Small IT team but very dependent on IT

Working as a consultant in Ireland I have had the privilege of working in lots of different innovative businesses.  Many of these businesses make great use of a wide range of information technologies – both on premises and cloud based, packaged and custom built.  More often than not management has an understanding of the importance of IT to the business (and to the future of the business) but faces challenges in how to support and exploit these opportunities.

There is a growing awareness of the opportunities offered through managed services, data centres, cloud computing.  In general these and related solutions offer the opportunity for management to focus on strategic objectives and value-add, while outsourcing some of the plumbing.  There are also real possibilities in terms of replacing or upgrading systems with minimal capital outlay.

However I see many examples of applications support and development headaches – with respect to legacy systems. (People seem to confuse ‘legacy’ with something from the dark ages – it often references software implemented in the last few years). In many cases the legacy applications have been heavily customised (by an inhouse team or the third party vendor).  As a result the company is left with a major exposure to/ dependence on a relatively small group of people e.g. one or two apps support people in-house or a small apps development team within a small third party vendor.

This seems to be a recurring pattern – a key apps support person leaves and operations are significantly impacted (time spent finding a replacement, getting the replacement up to speed, rescheduling planned development work, etc).  The size of operation does not merit retention of additional support personnel – so it is difficult to avoid the hiatus arising on departure of a key staff member.  If the apps support is supplied by a third party – then they most likely also struggle to maintain any depth in the support team.

So what is the impact of all of this?  Well, the very information systems which are meant to be adding value become a liability, a risk to the business, a delay on business initiatives, an impediment to change and innovation.

I am often asked to provide a fix – how does the company sort out this issue?

Traditionally we would have checked to see whether development has been executed in a controlled manner – user specifications, testing, training, documentation, etc.  In a smaller environment inevitably short cuts will have been taken.  Also, depending ion the development environment, they may have migrated to an iterative methodology, based on prototyping.

The longer term answer will often include a migration away from current systems, accompanied by gaining an understanding of the true cost of customisatiom.  The analyst and programming build is often only the small part of the cost of customisation – the real cost (which has to be balanced against the benefits) often arises from the dependence created on key inhouse personnel and/or third party vendor personnel.  And from  my experience most of this customisation could and should have been avoided.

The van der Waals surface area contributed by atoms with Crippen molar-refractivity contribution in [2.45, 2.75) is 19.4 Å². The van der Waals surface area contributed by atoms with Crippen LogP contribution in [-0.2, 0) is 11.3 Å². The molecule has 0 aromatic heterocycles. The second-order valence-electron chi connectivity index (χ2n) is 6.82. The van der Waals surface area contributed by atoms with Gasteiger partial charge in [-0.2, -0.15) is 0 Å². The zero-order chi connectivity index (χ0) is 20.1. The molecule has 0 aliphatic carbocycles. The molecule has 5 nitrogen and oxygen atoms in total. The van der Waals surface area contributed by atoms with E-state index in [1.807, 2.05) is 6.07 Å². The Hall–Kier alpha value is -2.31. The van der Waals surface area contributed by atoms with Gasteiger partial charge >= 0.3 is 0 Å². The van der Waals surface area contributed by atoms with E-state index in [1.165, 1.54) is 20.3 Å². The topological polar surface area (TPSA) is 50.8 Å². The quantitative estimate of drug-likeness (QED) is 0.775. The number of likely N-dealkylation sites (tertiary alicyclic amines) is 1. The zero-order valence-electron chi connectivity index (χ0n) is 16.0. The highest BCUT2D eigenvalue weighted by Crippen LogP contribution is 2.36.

So what can the company do in the interim – when they have lost the key people (either inhouse of at the third party vendor)?  Obviously look to add a replacement person(s) to the team – with appropriate skills/experience in the relevant tools, platforms and/or business environment.  But as soon as possible the company needs to start putting in place a strategy to migrate from the current serious business exposure to an operationally and, potentially, strategically advantageous situation.  Any such situation in which the day to day ops of the company are contingent on the continued availability of one or two people needs to be addressed.  And generally this will require elimination of much of the heavy customisation to migration to alternative business processes and supporting applications.

For those who have not yet hit the problem – think carefully before you customise, before you engage with vendors who do not have a roadmap and a broad platform.  Build sustainable business processes and sustainable applications.

 

 

Upgrade or replace current ERP solution

This is a question faced my many businesses;  it’s also a familiar question for me in my role as an external advisor.  And as with all of these situations there is no definitive answer.  It depends.

Read an excellent piece of AMR research written by Jim Shepherd on the same subject (September 2009).

This reminded me of a number of the core questions:

  • What are you trying to achieve?
  • Have you a plan for the business?
  • Have you an understanding of where the current application cannot meet current of future business needs?
  • Are you using the power of the current application/ application suite?
  • Are you having issues in terms of support and/or enhancements?
  • Does the application vendor have a roadmap (and the resources to deliver on the roadmap)?
  • What is the user forum telling you?
  • Have you the budget and the internal capabilities to take on a new ERP project?